Southern Plains Moisture and Big Wheat Crop in India Add Up to Lower US Wheat PricesThu, 07 Mar 2013 02:39:11 CST
Wheat prices have dropped significantly in the past week and OSU Grain Marketing Specialist Kim Anderson spoke with SUNUP anchor Lyndall Stout about the factors impacting grain prices.
"I think the big news is the moisture that we've received in the hard red winter wheat area. Obviously, it's improved the crop conditions, the wheat conditions as they come out of dormancy. Also, if you'll look at India, they're starting their harvest in the next couple of weeks. Looking at a near-record crop there. They've already got massive carryovers. They're moving that out on the export market. That's going to compete with our export wheat. And you've got the Soviet Union's prices coming down and they'll possibly move some wheat. So, you've got several things going on right now that's driving the nearby crop prices down."
Anderson says farmers and traders are keeping a keen eye on Oklahoma's weather. The 30-day forecast shows temperatures will be about average. When you look out three or four months, he says, forecasters are calling for temperatures slightly higher than normal. He says hot, dry winds after the wheat has reached the soft dough stage could reduce production.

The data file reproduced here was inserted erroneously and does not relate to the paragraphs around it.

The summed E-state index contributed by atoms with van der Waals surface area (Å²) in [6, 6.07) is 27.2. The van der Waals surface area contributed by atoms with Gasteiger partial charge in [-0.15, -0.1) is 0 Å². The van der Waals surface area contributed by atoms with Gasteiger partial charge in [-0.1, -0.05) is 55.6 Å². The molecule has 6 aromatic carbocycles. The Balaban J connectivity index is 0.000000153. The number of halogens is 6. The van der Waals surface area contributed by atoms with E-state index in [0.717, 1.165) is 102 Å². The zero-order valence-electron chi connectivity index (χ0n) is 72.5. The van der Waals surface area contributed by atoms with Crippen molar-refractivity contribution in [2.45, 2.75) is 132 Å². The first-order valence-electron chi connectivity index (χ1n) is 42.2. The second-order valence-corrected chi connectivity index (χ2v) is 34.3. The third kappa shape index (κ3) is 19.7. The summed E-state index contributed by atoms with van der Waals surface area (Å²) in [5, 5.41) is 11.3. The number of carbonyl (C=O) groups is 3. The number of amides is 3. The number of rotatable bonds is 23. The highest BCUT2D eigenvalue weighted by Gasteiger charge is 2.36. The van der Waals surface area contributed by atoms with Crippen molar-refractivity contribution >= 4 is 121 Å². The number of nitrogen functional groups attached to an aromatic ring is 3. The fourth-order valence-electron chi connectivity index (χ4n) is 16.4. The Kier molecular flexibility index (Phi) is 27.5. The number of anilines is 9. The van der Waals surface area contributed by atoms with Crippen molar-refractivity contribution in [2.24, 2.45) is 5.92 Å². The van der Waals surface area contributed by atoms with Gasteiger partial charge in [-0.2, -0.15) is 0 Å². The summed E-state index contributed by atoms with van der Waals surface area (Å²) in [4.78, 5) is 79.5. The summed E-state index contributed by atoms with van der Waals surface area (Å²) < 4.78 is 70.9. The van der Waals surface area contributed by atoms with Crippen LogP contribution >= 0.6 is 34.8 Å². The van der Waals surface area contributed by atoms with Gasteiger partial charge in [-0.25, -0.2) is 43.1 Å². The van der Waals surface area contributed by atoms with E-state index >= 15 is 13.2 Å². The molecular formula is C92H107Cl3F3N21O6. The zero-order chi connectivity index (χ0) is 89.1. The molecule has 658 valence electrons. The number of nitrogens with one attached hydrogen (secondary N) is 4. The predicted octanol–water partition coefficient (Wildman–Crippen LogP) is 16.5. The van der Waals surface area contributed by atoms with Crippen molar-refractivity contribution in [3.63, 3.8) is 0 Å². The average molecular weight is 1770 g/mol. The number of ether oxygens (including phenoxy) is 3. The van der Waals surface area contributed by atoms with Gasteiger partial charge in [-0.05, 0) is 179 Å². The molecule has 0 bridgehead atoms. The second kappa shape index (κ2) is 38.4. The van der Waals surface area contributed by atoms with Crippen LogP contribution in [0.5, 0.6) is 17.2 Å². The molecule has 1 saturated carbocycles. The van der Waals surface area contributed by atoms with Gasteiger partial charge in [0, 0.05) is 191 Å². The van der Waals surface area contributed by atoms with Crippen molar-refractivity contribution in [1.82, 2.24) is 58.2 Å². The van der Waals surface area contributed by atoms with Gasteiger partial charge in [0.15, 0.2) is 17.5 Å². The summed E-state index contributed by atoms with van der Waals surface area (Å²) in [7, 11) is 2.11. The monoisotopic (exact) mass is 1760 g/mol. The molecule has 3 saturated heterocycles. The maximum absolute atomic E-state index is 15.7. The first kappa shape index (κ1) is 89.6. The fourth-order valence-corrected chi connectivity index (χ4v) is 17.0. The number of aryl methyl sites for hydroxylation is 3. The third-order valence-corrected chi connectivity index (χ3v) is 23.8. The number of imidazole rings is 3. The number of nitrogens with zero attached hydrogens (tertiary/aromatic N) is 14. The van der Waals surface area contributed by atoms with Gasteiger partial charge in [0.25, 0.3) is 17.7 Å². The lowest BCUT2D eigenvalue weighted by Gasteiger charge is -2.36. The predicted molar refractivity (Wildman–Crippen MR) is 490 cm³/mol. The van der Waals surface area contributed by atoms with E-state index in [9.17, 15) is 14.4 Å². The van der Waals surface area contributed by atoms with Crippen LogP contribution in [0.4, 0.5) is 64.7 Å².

He says precipitation forecasts are shaping up in much the same way with above average precipitation indicated for the next 30 days, and below average precipitation a few months out.
"I believe that's going to be positive for wheat prices as we get out to June, but it's negative for wheat production and most producers would rather have production as price."
Anderson says that wet weather in the corn belt will also have a downward impact on corn and grain prices and could send wheat into $7 per bushel territory.
You can hear the complete interview by clicking on the LISTEN BAR below.
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